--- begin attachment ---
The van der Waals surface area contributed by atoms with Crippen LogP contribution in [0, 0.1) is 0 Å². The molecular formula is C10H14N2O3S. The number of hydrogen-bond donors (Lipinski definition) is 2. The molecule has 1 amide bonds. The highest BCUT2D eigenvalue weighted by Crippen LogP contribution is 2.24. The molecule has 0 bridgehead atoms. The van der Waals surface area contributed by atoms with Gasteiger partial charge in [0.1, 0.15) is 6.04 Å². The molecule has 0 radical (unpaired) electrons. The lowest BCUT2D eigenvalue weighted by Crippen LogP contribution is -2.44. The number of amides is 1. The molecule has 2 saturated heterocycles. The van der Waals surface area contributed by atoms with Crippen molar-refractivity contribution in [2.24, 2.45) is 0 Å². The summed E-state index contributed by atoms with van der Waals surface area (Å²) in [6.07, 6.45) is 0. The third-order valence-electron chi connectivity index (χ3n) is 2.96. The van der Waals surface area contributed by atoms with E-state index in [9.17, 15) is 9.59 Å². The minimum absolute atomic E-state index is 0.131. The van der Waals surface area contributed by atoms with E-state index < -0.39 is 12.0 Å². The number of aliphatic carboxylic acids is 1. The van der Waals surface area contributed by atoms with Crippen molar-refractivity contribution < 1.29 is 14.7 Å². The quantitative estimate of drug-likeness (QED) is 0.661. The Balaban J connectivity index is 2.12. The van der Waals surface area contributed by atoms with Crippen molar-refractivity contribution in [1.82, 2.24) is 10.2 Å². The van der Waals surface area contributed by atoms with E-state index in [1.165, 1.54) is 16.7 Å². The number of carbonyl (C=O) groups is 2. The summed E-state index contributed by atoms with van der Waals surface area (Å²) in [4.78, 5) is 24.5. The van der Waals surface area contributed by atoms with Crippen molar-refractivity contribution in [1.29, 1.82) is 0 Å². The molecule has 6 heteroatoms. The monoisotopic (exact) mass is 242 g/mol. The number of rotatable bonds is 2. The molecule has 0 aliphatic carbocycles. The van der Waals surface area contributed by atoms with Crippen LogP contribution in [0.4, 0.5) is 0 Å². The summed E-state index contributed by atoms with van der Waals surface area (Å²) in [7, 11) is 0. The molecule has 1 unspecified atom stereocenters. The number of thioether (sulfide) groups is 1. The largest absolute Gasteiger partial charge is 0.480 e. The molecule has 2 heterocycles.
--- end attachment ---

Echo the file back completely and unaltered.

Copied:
The van der Waals surface area contributed by atoms with Crippen LogP contribution in [0, 0.1) is 0 Å². The molecular formula is C10H14N2O3S. The number of hydrogen-bond donors (Lipinski definition) is 2. The molecule has 1 amide bonds. The highest BCUT2D eigenvalue weighted by Crippen LogP contribution is 2.24. The molecule has 0 bridgehead atoms. The van der Waals surface area contributed by atoms with Gasteiger partial charge in [0.1, 0.15) is 6.04 Å². The molecule has 0 radical (unpaired) electrons. The lowest BCUT2D eigenvalue weighted by Crippen LogP contribution is -2.44. The number of amides is 1. The molecule has 2 saturated heterocycles. The van der Waals surface area contributed by atoms with Crippen molar-refractivity contribution in [2.24, 2.45) is 0 Å². The summed E-state index contributed by atoms with van der Waals surface area (Å²) in [6.07, 6.45) is 0. The third-order valence-electron chi connectivity index (χ3n) is 2.96. The van der Waals surface area contributed by atoms with E-state index in [9.17, 15) is 9.59 Å². The minimum absolute atomic E-state index is 0.131. The van der Waals surface area contributed by atoms with E-state index < -0.39 is 12.0 Å². The number of aliphatic carboxylic acids is 1. The van der Waals surface area contributed by atoms with Crippen molar-refractivity contribution < 1.29 is 14.7 Å². The quantitative estimate of drug-likeness (QED) is 0.661. The Balaban J connectivity index is 2.12. The van der Waals surface area contributed by atoms with Crippen molar-refractivity contribution in [1.82, 2.24) is 10.2 Å². The van der Waals surface area contributed by atoms with E-state index in [1.165, 1.54) is 16.7 Å². The number of carbonyl (C=O) groups is 2. The summed E-state index contributed by atoms with van der Waals surface area (Å²) in [4.78, 5) is 24.5. The van der Waals surface area contributed by atoms with Crippen molar-refractivity contribution in [1.29, 1.82) is 0 Å². The molecule has 6 heteroatoms. The monoisotopic (exact) mass is 242 g/mol. The number of rotatable bonds is 2. The molecule has 0 aliphatic carbocycles. The van der Waals surface area contributed by atoms with Crippen LogP contribution in [0.4, 0.5) is 0 Å². The summed E-state index contributed by atoms with van der Waals surface area (Å²) in [7, 11) is 0. The molecule has 1 unspecified atom stereocenters. The number of thioether (sulfide) groups is 1. The largest absolute Gasteiger partial charge is 0.480 e. The molecule has 2 heterocycles.